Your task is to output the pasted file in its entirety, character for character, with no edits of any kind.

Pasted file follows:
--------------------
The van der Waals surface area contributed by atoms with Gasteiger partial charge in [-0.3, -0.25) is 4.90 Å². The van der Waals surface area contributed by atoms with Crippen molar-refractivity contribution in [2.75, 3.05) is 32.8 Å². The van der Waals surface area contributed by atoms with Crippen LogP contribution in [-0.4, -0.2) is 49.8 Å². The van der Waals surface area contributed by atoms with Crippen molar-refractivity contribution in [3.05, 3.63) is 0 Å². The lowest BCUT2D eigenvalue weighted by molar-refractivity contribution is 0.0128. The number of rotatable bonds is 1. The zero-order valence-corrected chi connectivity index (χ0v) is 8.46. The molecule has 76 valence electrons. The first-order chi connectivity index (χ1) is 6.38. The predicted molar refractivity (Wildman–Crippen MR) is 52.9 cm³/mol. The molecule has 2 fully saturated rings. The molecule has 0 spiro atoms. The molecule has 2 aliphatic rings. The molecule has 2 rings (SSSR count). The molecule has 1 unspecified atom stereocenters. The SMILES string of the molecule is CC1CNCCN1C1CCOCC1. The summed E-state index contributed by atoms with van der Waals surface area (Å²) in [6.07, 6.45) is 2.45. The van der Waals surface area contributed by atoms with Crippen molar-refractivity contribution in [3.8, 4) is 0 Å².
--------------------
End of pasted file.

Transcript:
The van der Waals surface area contributed by atoms with Gasteiger partial charge in [-0.3, -0.25) is 4.90 Å². The van der Waals surface area contributed by atoms with Crippen molar-refractivity contribution in [2.75, 3.05) is 32.8 Å². The van der Waals surface area contributed by atoms with Crippen LogP contribution in [-0.4, -0.2) is 49.8 Å². The van der Waals surface area contributed by atoms with Crippen molar-refractivity contribution in [3.05, 3.63) is 0 Å². The lowest BCUT2D eigenvalue weighted by molar-refractivity contribution is 0.0128. The number of rotatable bonds is 1. The zero-order valence-corrected chi connectivity index (χ0v) is 8.46. The molecule has 76 valence electrons. The first-order chi connectivity index (χ1) is 6.38. The predicted molar refractivity (Wildman–Crippen MR) is 52.9 cm³/mol. The molecule has 2 fully saturated rings. The molecule has 0 spiro atoms. The molecule has 2 aliphatic rings. The molecule has 2 rings (SSSR count). The molecule has 1 unspecified atom stereocenters. The SMILES string of the molecule is CC1CNCCN1C1CCOCC1. The summed E-state index contributed by atoms with van der Waals surface area (Å²) in [6.07, 6.45) is 2.45. The van der Waals surface area contributed by atoms with Crippen molar-refractivity contribution in [3.8, 4) is 0 Å².